Dayton Wins 5th in a Row

After a rough campaign at Dayton last season southpaw Ismael Guillon is making the most of his return in 2014. He's sustaining some late season success he had to close down 2013 and is making a case for a promotion to Bakersfield in the near future.

Dayton came home Monday and brought their winning ways with them as they beat Lansing 8-4. The Dragons jumped on their opponent right out of the gate with a six-run first inning and the Lansing starting pitcher was lifted during his third batter faced because of an injury. The first eight Dragons reached safely with Sebastian Elizalde plating the first three runs with a double. Sean Buckley and Joe Hudson followed with RBI hits before Jeff Gelalich plated the final one on his second hit in the inning. The Lugnuts cut the lead in half during the top of the next frame before Dayton added on a couple more from another hit by Gelalich in the fourth and a sac fly from Tannier Rahier in the fifth.

Gelalich led his team with three hits while driving in two. Phil Ervin, Elizalde, Rahier, and Hudson added two hits apiece. On the mound Ismael Guillon improved his record to 2-0 by allowing only two hits in five innings while giving up three runs (two earned). He ran up his pitch count by striking out six against four walks before Pedro Diaz relieved him by allowing one run over the next two innings. Jose Amezcua closed down the contest by tossing two scoreless.

Guillon has been like a different pitcher compared to the start he had at Dayton one year ago. After five appearances his ERA is 1.59 and he was named the Midwest League pitcher of the week last week. He's still walking almost four per nine innings but that rate is a vast improvement over the seven per nine he issued in 2013. Of course when someone is holding opponents to a .118 average like he has thus they can afford to walk a few.

Actually the strong start isn't a big surprise after the 6'2"/210# southpaw finished strong with the Dragons last season when he allowed two runs or less in each of his final seven outings. During that span he had a 1.37 ernie across 39 innings pitched and held batters to a .159 average. Now he's once again a bit of an enigma as Cincinnati ponders his future. It all stems from unusual details at the time of his signing. He first inked a $600,000 deal as a foreign free agent out of Venezuela which was voided when the Reds discovered an arm injury that would keep him out of action in 2009 while recovering from Tommy John surgery. Cincinnati eventually re-signed him for less, but now since he's signed a second contract they have to use a spot on their 40-man roster to protect him against the Rule 5 draft and he has only a couple of options years left as he pitches in low-A.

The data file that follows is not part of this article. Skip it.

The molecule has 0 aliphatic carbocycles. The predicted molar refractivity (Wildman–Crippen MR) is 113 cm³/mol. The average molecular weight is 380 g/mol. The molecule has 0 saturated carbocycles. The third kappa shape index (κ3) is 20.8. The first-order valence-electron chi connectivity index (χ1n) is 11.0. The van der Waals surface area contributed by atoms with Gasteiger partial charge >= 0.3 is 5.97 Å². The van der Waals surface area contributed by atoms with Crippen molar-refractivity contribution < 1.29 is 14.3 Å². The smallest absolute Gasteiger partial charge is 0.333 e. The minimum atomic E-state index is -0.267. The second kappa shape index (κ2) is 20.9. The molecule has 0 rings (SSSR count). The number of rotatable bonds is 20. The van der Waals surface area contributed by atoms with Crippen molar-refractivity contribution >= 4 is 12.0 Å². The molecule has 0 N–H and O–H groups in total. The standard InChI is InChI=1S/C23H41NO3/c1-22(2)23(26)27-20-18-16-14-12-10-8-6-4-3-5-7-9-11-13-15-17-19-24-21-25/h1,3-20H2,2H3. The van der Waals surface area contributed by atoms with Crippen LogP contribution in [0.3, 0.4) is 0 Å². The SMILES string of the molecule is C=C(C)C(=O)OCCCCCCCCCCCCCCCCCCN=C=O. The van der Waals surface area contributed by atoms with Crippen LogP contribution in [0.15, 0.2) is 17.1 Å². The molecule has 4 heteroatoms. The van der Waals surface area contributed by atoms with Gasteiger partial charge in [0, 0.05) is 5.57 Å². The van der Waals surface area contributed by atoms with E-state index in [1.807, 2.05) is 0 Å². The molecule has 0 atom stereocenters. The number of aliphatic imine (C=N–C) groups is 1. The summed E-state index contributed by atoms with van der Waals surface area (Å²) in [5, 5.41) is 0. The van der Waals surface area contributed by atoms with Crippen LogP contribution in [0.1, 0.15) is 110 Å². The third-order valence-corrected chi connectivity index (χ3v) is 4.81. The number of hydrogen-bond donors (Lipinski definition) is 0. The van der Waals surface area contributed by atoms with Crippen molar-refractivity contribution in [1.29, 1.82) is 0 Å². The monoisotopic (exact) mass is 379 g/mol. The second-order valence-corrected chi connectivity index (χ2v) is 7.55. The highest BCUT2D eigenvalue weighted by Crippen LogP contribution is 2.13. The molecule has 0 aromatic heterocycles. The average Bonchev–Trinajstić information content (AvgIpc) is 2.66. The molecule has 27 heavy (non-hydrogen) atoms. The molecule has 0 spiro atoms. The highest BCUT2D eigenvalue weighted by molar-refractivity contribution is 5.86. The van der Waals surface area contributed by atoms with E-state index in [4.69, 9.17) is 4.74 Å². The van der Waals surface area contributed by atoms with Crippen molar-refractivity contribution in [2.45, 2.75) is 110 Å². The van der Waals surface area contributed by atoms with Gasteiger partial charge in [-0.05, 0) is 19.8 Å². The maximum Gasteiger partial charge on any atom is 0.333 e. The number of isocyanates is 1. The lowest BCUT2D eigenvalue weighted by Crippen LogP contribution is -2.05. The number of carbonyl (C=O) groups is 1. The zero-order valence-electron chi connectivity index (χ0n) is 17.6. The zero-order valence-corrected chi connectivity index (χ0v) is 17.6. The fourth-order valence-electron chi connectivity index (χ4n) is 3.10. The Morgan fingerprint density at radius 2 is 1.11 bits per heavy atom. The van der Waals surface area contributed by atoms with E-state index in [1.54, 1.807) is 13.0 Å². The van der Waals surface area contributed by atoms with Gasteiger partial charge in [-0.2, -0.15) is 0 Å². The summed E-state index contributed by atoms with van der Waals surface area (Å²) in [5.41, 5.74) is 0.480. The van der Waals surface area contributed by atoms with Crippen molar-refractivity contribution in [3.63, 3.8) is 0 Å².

He's now 22 years old which is around the average age of the Dayton pitching staff. With the clock ticking Cincinnati will likely look for an early opportunity to move him to Bakersfield. Perhaps they may even consider a move to the bullpen which sometimes accelerates pitchers' ascents up their organization and can be an option for a prospect while they are working on improving command.

The numbers just don't work out right now when comparing how much time he has left and the amount of ground to cover before reaching the MLB level. Still, he's an impressive prospect that many considered the top left-hander in the Cincinnati development system after Tony Cingrani was promoted to the parent team last year. He brings a low-90's fastball, but it's his changeup that looks like an exceptional pitch. He is one that the Reds would like to keep around and they would probably like to get a good look at him against higher level competition before they commit to a big deal to do that.

Right now he's continuing the success he had to end 2013 at Dayton. It's kind of strange to say this about someone with only five starts after they finished with an ERA near five the previous season, but he's looking like he's mastered the level. Next up will be the high altitude venues of the California League which will pose a similar challenge as Reds prospects have typically seen before when they pitched at Billings. Another big challenge of course are higher level hitters and Guillon should get a chance to show what he can do against them in the first half of this season.


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